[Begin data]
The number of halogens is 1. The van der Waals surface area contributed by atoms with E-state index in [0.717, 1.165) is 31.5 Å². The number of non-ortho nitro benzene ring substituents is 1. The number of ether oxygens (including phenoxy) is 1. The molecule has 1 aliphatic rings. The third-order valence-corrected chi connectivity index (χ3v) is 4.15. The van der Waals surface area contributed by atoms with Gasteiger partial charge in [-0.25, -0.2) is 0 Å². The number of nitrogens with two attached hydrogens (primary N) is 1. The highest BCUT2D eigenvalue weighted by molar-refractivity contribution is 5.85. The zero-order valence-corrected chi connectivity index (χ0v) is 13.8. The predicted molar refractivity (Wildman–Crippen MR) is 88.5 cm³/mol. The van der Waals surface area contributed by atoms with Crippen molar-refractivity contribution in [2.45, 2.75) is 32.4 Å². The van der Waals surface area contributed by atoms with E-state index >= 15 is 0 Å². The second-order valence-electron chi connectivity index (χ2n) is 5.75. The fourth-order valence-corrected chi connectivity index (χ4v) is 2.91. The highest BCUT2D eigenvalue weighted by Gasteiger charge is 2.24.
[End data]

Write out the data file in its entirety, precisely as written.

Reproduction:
The number of halogens is 1. The van der Waals surface area contributed by atoms with E-state index in [0.717, 1.165) is 31.5 Å². The number of non-ortho nitro benzene ring substituents is 1. The number of ether oxygens (including phenoxy) is 1. The molecule has 1 aliphatic rings. The third-order valence-corrected chi connectivity index (χ3v) is 4.15. The van der Waals surface area contributed by atoms with Gasteiger partial charge in [-0.25, -0.2) is 0 Å². The number of nitrogens with two attached hydrogens (primary N) is 1. The highest BCUT2D eigenvalue weighted by molar-refractivity contribution is 5.85. The zero-order valence-corrected chi connectivity index (χ0v) is 13.8. The predicted molar refractivity (Wildman–Crippen MR) is 88.5 cm³/mol. The van der Waals surface area contributed by atoms with Crippen molar-refractivity contribution in [2.45, 2.75) is 32.4 Å². The van der Waals surface area contributed by atoms with E-state index >= 15 is 0 Å². The second-order valence-electron chi connectivity index (χ2n) is 5.75. The fourth-order valence-corrected chi connectivity index (χ4v) is 2.91. The highest BCUT2D eigenvalue weighted by Gasteiger charge is 2.24.